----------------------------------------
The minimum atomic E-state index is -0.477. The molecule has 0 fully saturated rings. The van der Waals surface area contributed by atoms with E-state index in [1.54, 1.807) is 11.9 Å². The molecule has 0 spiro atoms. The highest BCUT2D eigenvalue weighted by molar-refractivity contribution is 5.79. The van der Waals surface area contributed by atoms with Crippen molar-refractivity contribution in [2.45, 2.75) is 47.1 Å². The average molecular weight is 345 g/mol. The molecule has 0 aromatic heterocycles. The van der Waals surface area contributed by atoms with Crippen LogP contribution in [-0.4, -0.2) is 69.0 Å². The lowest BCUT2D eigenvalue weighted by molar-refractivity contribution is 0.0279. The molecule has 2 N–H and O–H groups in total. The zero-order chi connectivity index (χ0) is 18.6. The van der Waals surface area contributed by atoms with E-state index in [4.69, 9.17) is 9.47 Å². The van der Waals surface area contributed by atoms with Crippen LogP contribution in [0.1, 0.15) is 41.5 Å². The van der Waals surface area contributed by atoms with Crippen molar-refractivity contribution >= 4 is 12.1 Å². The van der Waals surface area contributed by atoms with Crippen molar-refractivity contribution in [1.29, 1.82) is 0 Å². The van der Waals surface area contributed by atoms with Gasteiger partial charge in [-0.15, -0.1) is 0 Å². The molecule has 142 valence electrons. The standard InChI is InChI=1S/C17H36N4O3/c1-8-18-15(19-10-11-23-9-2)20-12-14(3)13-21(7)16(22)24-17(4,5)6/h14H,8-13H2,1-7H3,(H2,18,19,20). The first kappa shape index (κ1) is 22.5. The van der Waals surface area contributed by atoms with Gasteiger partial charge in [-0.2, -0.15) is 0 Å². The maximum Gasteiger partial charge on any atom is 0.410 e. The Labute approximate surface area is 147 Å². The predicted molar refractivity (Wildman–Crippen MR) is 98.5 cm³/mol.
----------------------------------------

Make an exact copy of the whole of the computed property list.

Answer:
The minimum atomic E-state index is -0.477. The molecule has 0 fully saturated rings. The van der Waals surface area contributed by atoms with E-state index in [1.54, 1.807) is 11.9 Å². The molecule has 0 spiro atoms. The highest BCUT2D eigenvalue weighted by molar-refractivity contribution is 5.79. The van der Waals surface area contributed by atoms with Crippen molar-refractivity contribution in [2.45, 2.75) is 47.1 Å². The average molecular weight is 345 g/mol. The molecule has 0 aromatic heterocycles. The van der Waals surface area contributed by atoms with Crippen LogP contribution in [-0.4, -0.2) is 69.0 Å². The lowest BCUT2D eigenvalue weighted by molar-refractivity contribution is 0.0279. The molecule has 2 N–H and O–H groups in total. The zero-order chi connectivity index (χ0) is 18.6. The van der Waals surface area contributed by atoms with E-state index in [4.69, 9.17) is 9.47 Å². The van der Waals surface area contributed by atoms with Crippen LogP contribution in [0.1, 0.15) is 41.5 Å². The van der Waals surface area contributed by atoms with Crippen molar-refractivity contribution >= 4 is 12.1 Å². The van der Waals surface area contributed by atoms with Crippen molar-refractivity contribution in [1.29, 1.82) is 0 Å². The van der Waals surface area contributed by atoms with Gasteiger partial charge in [-0.15, -0.1) is 0 Å². The molecule has 142 valence electrons. The standard InChI is InChI=1S/C17H36N4O3/c1-8-18-15(19-10-11-23-9-2)20-12-14(3)13-21(7)16(22)24-17(4,5)6/h14H,8-13H2,1-7H3,(H2,18,19,20). The first kappa shape index (κ1) is 22.5. The van der Waals surface area contributed by atoms with Gasteiger partial charge in [-0.2, -0.15) is 0 Å². The maximum Gasteiger partial charge on any atom is 0.410 e. The Labute approximate surface area is 147 Å². The predicted molar refractivity (Wildman–Crippen MR) is 98.5 cm³/mol.